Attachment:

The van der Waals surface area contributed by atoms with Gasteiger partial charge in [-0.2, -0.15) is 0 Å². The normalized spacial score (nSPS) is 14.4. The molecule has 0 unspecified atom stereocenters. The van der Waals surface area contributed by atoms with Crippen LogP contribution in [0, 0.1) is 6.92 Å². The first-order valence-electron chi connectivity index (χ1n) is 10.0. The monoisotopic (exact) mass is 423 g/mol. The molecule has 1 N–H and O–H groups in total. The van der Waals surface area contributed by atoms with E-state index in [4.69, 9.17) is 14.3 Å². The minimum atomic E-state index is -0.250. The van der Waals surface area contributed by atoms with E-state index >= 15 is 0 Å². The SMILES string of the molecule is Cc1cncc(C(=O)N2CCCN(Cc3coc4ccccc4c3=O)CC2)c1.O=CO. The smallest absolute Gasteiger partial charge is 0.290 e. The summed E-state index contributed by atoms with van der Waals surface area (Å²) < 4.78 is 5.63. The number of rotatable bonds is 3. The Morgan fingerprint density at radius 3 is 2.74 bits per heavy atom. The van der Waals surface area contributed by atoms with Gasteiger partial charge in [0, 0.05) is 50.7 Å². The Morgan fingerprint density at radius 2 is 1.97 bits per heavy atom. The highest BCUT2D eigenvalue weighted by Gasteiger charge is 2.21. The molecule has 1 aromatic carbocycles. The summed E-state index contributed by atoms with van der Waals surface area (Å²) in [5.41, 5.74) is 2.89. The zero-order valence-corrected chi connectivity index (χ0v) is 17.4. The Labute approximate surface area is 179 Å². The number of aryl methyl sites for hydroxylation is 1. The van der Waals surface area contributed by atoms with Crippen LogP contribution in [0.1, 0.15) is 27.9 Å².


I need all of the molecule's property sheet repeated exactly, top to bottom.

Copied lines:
The van der Waals surface area contributed by atoms with Gasteiger partial charge in [-0.2, -0.15) is 0 Å². The normalized spacial score (nSPS) is 14.4. The molecule has 0 unspecified atom stereocenters. The van der Waals surface area contributed by atoms with Crippen LogP contribution in [0, 0.1) is 6.92 Å². The first-order valence-electron chi connectivity index (χ1n) is 10.0. The monoisotopic (exact) mass is 423 g/mol. The molecule has 1 N–H and O–H groups in total. The van der Waals surface area contributed by atoms with E-state index in [4.69, 9.17) is 14.3 Å². The minimum atomic E-state index is -0.250. The van der Waals surface area contributed by atoms with E-state index >= 15 is 0 Å². The SMILES string of the molecule is Cc1cncc(C(=O)N2CCCN(Cc3coc4ccccc4c3=O)CC2)c1.O=CO. The smallest absolute Gasteiger partial charge is 0.290 e. The summed E-state index contributed by atoms with van der Waals surface area (Å²) < 4.78 is 5.63. The number of rotatable bonds is 3. The Morgan fingerprint density at radius 3 is 2.74 bits per heavy atom. The van der Waals surface area contributed by atoms with Gasteiger partial charge in [0, 0.05) is 50.7 Å². The Morgan fingerprint density at radius 2 is 1.97 bits per heavy atom. The highest BCUT2D eigenvalue weighted by Gasteiger charge is 2.21. The molecule has 1 aromatic carbocycles. The summed E-state index contributed by atoms with van der Waals surface area (Å²) in [5.41, 5.74) is 2.89. The zero-order valence-corrected chi connectivity index (χ0v) is 17.4. The Labute approximate surface area is 179 Å². The number of aryl methyl sites for hydroxylation is 1. The van der Waals surface area contributed by atoms with Crippen LogP contribution in [0.1, 0.15) is 27.9 Å².